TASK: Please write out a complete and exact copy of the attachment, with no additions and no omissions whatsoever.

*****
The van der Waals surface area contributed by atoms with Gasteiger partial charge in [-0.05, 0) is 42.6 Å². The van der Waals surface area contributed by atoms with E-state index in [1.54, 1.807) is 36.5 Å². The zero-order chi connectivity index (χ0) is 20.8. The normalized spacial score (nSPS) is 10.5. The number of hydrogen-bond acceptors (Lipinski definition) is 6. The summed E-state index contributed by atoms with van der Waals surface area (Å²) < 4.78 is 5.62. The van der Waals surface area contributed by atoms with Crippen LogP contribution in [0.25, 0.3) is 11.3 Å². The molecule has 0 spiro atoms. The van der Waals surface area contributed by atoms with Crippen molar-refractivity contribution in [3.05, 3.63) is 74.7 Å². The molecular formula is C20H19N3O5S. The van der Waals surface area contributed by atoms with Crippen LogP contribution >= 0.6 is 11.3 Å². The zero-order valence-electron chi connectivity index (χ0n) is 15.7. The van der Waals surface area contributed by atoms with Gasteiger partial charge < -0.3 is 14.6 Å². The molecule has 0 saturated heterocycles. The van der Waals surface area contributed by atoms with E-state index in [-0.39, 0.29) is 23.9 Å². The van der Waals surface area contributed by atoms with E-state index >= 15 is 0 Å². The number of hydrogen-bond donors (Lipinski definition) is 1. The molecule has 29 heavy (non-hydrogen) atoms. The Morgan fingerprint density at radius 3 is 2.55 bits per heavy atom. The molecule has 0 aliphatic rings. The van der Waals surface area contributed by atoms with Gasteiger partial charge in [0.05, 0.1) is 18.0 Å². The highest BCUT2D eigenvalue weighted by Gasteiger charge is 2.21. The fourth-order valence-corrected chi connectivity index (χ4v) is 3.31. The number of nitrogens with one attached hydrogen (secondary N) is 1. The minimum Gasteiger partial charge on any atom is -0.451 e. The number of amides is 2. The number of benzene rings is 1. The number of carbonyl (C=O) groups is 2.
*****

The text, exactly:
The van der Waals surface area contributed by atoms with Gasteiger partial charge in [-0.05, 0) is 42.6 Å². The van der Waals surface area contributed by atoms with E-state index in [1.54, 1.807) is 36.5 Å². The zero-order chi connectivity index (χ0) is 20.8. The normalized spacial score (nSPS) is 10.5. The number of hydrogen-bond acceptors (Lipinski definition) is 6. The summed E-state index contributed by atoms with van der Waals surface area (Å²) < 4.78 is 5.62. The van der Waals surface area contributed by atoms with Crippen LogP contribution in [0.25, 0.3) is 11.3 Å². The molecule has 0 spiro atoms. The van der Waals surface area contributed by atoms with Crippen molar-refractivity contribution in [3.05, 3.63) is 74.7 Å². The molecular formula is C20H19N3O5S. The van der Waals surface area contributed by atoms with Crippen LogP contribution >= 0.6 is 11.3 Å². The zero-order valence-electron chi connectivity index (χ0n) is 15.7. The van der Waals surface area contributed by atoms with Gasteiger partial charge < -0.3 is 14.6 Å². The molecule has 0 saturated heterocycles. The van der Waals surface area contributed by atoms with E-state index in [-0.39, 0.29) is 23.9 Å². The van der Waals surface area contributed by atoms with E-state index >= 15 is 0 Å². The number of hydrogen-bond donors (Lipinski definition) is 1. The molecule has 29 heavy (non-hydrogen) atoms. The Morgan fingerprint density at radius 3 is 2.55 bits per heavy atom. The molecule has 0 aliphatic rings. The van der Waals surface area contributed by atoms with Gasteiger partial charge in [0.05, 0.1) is 18.0 Å². The highest BCUT2D eigenvalue weighted by Gasteiger charge is 2.21. The fourth-order valence-corrected chi connectivity index (χ4v) is 3.31. The number of nitrogens with one attached hydrogen (secondary N) is 1. The minimum Gasteiger partial charge on any atom is -0.451 e. The number of amides is 2. The number of benzene rings is 1. The number of carbonyl (C=O) groups is 2.